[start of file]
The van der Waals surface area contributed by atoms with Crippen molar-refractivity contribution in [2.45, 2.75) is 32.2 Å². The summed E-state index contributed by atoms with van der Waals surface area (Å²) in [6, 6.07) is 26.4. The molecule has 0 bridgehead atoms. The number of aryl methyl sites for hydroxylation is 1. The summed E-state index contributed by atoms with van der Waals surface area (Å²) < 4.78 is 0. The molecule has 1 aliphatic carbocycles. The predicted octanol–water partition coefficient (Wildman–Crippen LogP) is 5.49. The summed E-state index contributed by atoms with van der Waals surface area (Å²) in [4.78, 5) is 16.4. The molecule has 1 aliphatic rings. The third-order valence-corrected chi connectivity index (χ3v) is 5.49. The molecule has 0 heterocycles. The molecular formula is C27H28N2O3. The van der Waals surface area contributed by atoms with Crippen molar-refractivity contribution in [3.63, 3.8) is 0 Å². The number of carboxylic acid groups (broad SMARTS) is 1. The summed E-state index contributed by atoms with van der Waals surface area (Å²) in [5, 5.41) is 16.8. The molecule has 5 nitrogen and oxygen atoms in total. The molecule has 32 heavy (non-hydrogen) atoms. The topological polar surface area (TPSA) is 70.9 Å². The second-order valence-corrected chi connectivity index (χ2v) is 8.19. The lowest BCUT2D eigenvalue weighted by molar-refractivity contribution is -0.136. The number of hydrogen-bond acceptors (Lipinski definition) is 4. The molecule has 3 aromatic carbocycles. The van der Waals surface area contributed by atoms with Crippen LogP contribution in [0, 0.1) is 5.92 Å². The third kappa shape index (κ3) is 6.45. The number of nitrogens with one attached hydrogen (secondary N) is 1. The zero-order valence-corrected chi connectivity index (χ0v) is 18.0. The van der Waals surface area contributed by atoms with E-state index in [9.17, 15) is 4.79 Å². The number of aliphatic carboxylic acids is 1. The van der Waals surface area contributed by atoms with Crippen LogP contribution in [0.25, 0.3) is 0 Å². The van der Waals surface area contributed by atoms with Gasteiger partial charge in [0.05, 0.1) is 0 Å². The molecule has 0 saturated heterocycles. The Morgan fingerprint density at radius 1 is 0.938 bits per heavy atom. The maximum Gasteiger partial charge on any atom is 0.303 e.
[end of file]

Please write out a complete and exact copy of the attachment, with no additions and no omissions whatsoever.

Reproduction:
The van der Waals surface area contributed by atoms with Crippen molar-refractivity contribution in [2.45, 2.75) is 32.2 Å². The summed E-state index contributed by atoms with van der Waals surface area (Å²) in [6, 6.07) is 26.4. The molecule has 0 bridgehead atoms. The number of aryl methyl sites for hydroxylation is 1. The summed E-state index contributed by atoms with van der Waals surface area (Å²) < 4.78 is 0. The molecule has 1 aliphatic carbocycles. The predicted octanol–water partition coefficient (Wildman–Crippen LogP) is 5.49. The summed E-state index contributed by atoms with van der Waals surface area (Å²) in [4.78, 5) is 16.4. The molecule has 1 aliphatic rings. The third-order valence-corrected chi connectivity index (χ3v) is 5.49. The molecule has 0 heterocycles. The molecular formula is C27H28N2O3. The van der Waals surface area contributed by atoms with Crippen molar-refractivity contribution in [3.63, 3.8) is 0 Å². The number of carboxylic acid groups (broad SMARTS) is 1. The summed E-state index contributed by atoms with van der Waals surface area (Å²) in [5, 5.41) is 16.8. The molecule has 5 nitrogen and oxygen atoms in total. The molecule has 32 heavy (non-hydrogen) atoms. The topological polar surface area (TPSA) is 70.9 Å². The second-order valence-corrected chi connectivity index (χ2v) is 8.19. The lowest BCUT2D eigenvalue weighted by molar-refractivity contribution is -0.136. The number of hydrogen-bond acceptors (Lipinski definition) is 4. The molecule has 3 aromatic carbocycles. The van der Waals surface area contributed by atoms with Crippen LogP contribution in [0, 0.1) is 5.92 Å². The third kappa shape index (κ3) is 6.45. The number of nitrogens with one attached hydrogen (secondary N) is 1. The zero-order valence-corrected chi connectivity index (χ0v) is 18.0. The van der Waals surface area contributed by atoms with E-state index in [9.17, 15) is 4.79 Å². The number of aliphatic carboxylic acids is 1. The van der Waals surface area contributed by atoms with Crippen LogP contribution in [0.25, 0.3) is 0 Å². The van der Waals surface area contributed by atoms with Gasteiger partial charge in [0.05, 0.1) is 0 Å². The molecule has 0 saturated heterocycles. The Morgan fingerprint density at radius 1 is 0.938 bits per heavy atom. The maximum Gasteiger partial charge on any atom is 0.303 e.